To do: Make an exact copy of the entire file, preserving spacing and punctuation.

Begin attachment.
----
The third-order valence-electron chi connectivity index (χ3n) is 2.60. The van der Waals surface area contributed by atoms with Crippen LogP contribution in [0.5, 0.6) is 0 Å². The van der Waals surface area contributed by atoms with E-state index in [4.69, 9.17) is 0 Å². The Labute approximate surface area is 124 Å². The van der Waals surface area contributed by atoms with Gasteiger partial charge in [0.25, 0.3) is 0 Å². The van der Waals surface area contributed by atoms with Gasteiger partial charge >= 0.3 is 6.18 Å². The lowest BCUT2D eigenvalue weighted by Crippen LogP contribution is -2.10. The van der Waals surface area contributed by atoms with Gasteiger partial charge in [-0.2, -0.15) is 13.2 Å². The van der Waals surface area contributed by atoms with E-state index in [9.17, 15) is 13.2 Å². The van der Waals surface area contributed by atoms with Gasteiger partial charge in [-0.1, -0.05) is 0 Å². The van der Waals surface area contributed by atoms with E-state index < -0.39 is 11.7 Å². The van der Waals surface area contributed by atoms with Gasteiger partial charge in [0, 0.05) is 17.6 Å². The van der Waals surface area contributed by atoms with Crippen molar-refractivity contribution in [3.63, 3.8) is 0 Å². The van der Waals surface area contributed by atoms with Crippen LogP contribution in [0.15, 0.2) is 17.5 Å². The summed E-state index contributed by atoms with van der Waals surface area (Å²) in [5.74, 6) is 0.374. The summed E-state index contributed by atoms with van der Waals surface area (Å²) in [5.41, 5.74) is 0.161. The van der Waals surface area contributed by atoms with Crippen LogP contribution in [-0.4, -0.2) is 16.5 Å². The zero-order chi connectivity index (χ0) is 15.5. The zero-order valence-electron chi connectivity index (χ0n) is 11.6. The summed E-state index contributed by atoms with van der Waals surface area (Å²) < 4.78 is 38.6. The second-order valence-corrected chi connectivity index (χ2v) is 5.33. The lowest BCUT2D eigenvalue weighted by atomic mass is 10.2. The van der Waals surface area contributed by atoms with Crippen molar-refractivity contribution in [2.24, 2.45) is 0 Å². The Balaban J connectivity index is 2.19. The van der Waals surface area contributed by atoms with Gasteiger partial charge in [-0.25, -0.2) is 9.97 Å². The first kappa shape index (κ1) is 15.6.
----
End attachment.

The third-order valence-electron chi connectivity index (χ3n) is 2.60. The van der Waals surface area contributed by atoms with Crippen LogP contribution in [0.5, 0.6) is 0 Å². The van der Waals surface area contributed by atoms with E-state index in [4.69, 9.17) is 0 Å². The Labute approximate surface area is 124 Å². The van der Waals surface area contributed by atoms with Gasteiger partial charge in [0.25, 0.3) is 0 Å². The van der Waals surface area contributed by atoms with Gasteiger partial charge >= 0.3 is 6.18 Å². The lowest BCUT2D eigenvalue weighted by Crippen LogP contribution is -2.10. The van der Waals surface area contributed by atoms with Gasteiger partial charge in [-0.2, -0.15) is 13.2 Å². The van der Waals surface area contributed by atoms with E-state index in [9.17, 15) is 13.2 Å². The van der Waals surface area contributed by atoms with Gasteiger partial charge in [-0.1, -0.05) is 0 Å². The van der Waals surface area contributed by atoms with E-state index < -0.39 is 11.7 Å². The van der Waals surface area contributed by atoms with Gasteiger partial charge in [0, 0.05) is 17.6 Å². The van der Waals surface area contributed by atoms with Crippen molar-refractivity contribution in [3.63, 3.8) is 0 Å². The van der Waals surface area contributed by atoms with Crippen LogP contribution in [0.15, 0.2) is 17.5 Å². The summed E-state index contributed by atoms with van der Waals surface area (Å²) in [5.74, 6) is 0.374. The summed E-state index contributed by atoms with van der Waals surface area (Å²) in [5.41, 5.74) is 0.161. The van der Waals surface area contributed by atoms with Crippen LogP contribution in [-0.4, -0.2) is 16.5 Å². The zero-order chi connectivity index (χ0) is 15.5. The zero-order valence-electron chi connectivity index (χ0n) is 11.6. The summed E-state index contributed by atoms with van der Waals surface area (Å²) < 4.78 is 38.6. The second-order valence-corrected chi connectivity index (χ2v) is 5.33. The lowest BCUT2D eigenvalue weighted by atomic mass is 10.2. The van der Waals surface area contributed by atoms with Crippen molar-refractivity contribution in [2.24, 2.45) is 0 Å². The Balaban J connectivity index is 2.19. The van der Waals surface area contributed by atoms with Gasteiger partial charge in [-0.25, -0.2) is 9.97 Å². The first kappa shape index (κ1) is 15.6.